For Literal Rule, the judges will only look at the grammatical meaning of words to interpret. If the words are clear and unambiguous, even though the result makes nonsense of the law, they must be followed. In R v Judge of the City of London Court (1892), Lord Esher said “If the words of an Act are clear, then you must follow them, even though they lead to manifest absurdity. The court has nothing to do with the question whether the legislature has committed an absurdity”. Fisher v Bell(1960) gave us an good example. It is an offence to offer for sale flick knives to public. The defendant had flick knife on display in shop window with price label. But the defendant was not found guilty as displaying the knife was merely an “invitation to treat” but not an “offer”.
For Golden Rule, it is a modification of the Literal Rule. It is used when the literal interpretation fails to produce a workable result and produces an ambiguous meaning. The court will reject the absurd result and modify natural meaning of words. Professor Michael Zander (1993) has described this rule as “an unpredictable safety-valve to permit the courts to escape from some of the more unpalatable effects of the literal rule”. In Rex v Sigsworth (1935) Ch 89. The defendant murdered mother and the mother had no will. The defendant was only next of kin. However, the court decided that a son who had murdered his mother could not inherit her estate. Golden Rule is applied to modify words to avoid an absurdity or to avoid a repugnant situation. The intention was not to benefit the murderer.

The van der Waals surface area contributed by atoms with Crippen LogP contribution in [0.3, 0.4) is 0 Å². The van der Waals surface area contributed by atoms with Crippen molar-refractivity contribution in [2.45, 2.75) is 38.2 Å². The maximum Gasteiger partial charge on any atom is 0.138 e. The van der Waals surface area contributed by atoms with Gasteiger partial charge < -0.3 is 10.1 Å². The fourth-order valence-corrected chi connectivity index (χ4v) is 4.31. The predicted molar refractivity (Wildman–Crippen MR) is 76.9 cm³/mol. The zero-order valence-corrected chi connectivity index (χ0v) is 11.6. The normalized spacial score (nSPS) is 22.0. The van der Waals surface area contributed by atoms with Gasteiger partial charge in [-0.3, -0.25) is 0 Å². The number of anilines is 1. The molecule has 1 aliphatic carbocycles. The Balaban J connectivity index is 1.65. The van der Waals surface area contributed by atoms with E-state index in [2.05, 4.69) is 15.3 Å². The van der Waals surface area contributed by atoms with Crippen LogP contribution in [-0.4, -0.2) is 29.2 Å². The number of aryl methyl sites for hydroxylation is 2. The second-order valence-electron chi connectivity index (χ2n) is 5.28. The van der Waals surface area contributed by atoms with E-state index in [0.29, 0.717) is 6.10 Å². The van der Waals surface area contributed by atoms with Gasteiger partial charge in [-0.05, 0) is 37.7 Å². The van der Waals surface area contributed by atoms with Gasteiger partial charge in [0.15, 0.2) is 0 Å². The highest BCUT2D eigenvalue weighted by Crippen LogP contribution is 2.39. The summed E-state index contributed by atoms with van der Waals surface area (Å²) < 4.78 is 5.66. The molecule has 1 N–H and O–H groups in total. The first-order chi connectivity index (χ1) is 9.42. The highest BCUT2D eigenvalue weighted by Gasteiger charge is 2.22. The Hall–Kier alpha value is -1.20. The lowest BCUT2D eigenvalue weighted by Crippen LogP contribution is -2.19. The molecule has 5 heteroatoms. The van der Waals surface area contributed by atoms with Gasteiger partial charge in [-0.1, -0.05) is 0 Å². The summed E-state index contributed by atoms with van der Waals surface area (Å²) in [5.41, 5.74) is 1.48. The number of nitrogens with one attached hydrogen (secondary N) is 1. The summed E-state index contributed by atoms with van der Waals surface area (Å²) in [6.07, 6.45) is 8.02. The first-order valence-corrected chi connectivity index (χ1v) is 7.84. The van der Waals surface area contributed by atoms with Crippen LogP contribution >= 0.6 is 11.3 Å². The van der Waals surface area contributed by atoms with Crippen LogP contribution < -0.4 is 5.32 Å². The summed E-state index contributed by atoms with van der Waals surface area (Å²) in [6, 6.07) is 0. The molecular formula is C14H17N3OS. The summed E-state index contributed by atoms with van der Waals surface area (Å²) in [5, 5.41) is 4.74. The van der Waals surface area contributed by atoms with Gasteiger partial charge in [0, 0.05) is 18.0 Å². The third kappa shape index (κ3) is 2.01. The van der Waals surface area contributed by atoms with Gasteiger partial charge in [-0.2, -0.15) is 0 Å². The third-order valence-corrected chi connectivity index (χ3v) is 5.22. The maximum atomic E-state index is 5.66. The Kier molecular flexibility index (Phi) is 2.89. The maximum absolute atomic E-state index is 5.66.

For Mischief Rule, it attempts to determine the legislators’ intention. The courts look at the preamble of ordinance and find out the “mischief” that the Legislative Council was trying to control. However, it should only be used to determine the true intention of the legislature if the words of the legislation were ambiguous or equivocal. It was first used in Heydon’s case (1584). The courts are looking at what...
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